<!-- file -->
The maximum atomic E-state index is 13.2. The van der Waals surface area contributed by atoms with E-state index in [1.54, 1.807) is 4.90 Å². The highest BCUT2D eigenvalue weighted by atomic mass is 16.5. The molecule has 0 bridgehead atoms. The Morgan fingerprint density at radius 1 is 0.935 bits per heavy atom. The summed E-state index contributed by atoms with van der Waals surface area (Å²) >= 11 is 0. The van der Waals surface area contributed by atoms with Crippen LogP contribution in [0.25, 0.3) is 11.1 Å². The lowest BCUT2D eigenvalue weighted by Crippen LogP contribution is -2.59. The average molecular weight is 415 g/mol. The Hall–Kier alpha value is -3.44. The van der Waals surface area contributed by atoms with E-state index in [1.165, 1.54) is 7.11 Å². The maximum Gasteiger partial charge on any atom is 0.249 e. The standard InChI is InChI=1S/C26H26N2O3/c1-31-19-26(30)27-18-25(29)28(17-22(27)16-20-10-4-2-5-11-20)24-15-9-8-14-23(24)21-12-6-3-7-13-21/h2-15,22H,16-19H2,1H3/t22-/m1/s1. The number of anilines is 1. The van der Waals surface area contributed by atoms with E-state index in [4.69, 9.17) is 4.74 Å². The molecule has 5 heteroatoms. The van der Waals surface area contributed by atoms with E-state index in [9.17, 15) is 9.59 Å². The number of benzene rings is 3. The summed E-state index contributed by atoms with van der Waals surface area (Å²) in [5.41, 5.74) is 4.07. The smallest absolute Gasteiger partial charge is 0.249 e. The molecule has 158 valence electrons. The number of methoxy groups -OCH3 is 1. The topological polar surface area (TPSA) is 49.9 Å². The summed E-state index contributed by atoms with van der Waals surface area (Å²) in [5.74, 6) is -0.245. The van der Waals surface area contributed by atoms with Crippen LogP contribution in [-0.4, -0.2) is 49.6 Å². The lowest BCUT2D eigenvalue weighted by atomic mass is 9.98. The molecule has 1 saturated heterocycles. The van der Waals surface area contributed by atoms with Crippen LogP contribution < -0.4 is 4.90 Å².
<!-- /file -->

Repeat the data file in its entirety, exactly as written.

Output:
The maximum atomic E-state index is 13.2. The van der Waals surface area contributed by atoms with E-state index in [1.54, 1.807) is 4.90 Å². The highest BCUT2D eigenvalue weighted by atomic mass is 16.5. The molecule has 0 bridgehead atoms. The Morgan fingerprint density at radius 1 is 0.935 bits per heavy atom. The summed E-state index contributed by atoms with van der Waals surface area (Å²) >= 11 is 0. The van der Waals surface area contributed by atoms with Crippen LogP contribution in [0.25, 0.3) is 11.1 Å². The lowest BCUT2D eigenvalue weighted by Crippen LogP contribution is -2.59. The average molecular weight is 415 g/mol. The Hall–Kier alpha value is -3.44. The van der Waals surface area contributed by atoms with E-state index in [1.165, 1.54) is 7.11 Å². The maximum Gasteiger partial charge on any atom is 0.249 e. The standard InChI is InChI=1S/C26H26N2O3/c1-31-19-26(30)27-18-25(29)28(17-22(27)16-20-10-4-2-5-11-20)24-15-9-8-14-23(24)21-12-6-3-7-13-21/h2-15,22H,16-19H2,1H3/t22-/m1/s1. The number of anilines is 1. The van der Waals surface area contributed by atoms with E-state index in [4.69, 9.17) is 4.74 Å². The molecule has 5 heteroatoms. The van der Waals surface area contributed by atoms with E-state index in [9.17, 15) is 9.59 Å². The number of benzene rings is 3. The summed E-state index contributed by atoms with van der Waals surface area (Å²) in [5.41, 5.74) is 4.07. The smallest absolute Gasteiger partial charge is 0.249 e. The molecule has 158 valence electrons. The number of methoxy groups -OCH3 is 1. The topological polar surface area (TPSA) is 49.9 Å². The summed E-state index contributed by atoms with van der Waals surface area (Å²) in [5.74, 6) is -0.245. The van der Waals surface area contributed by atoms with Crippen LogP contribution in [-0.4, -0.2) is 49.6 Å². The lowest BCUT2D eigenvalue weighted by atomic mass is 9.98. The molecule has 1 saturated heterocycles. The van der Waals surface area contributed by atoms with Crippen LogP contribution < -0.4 is 4.90 Å².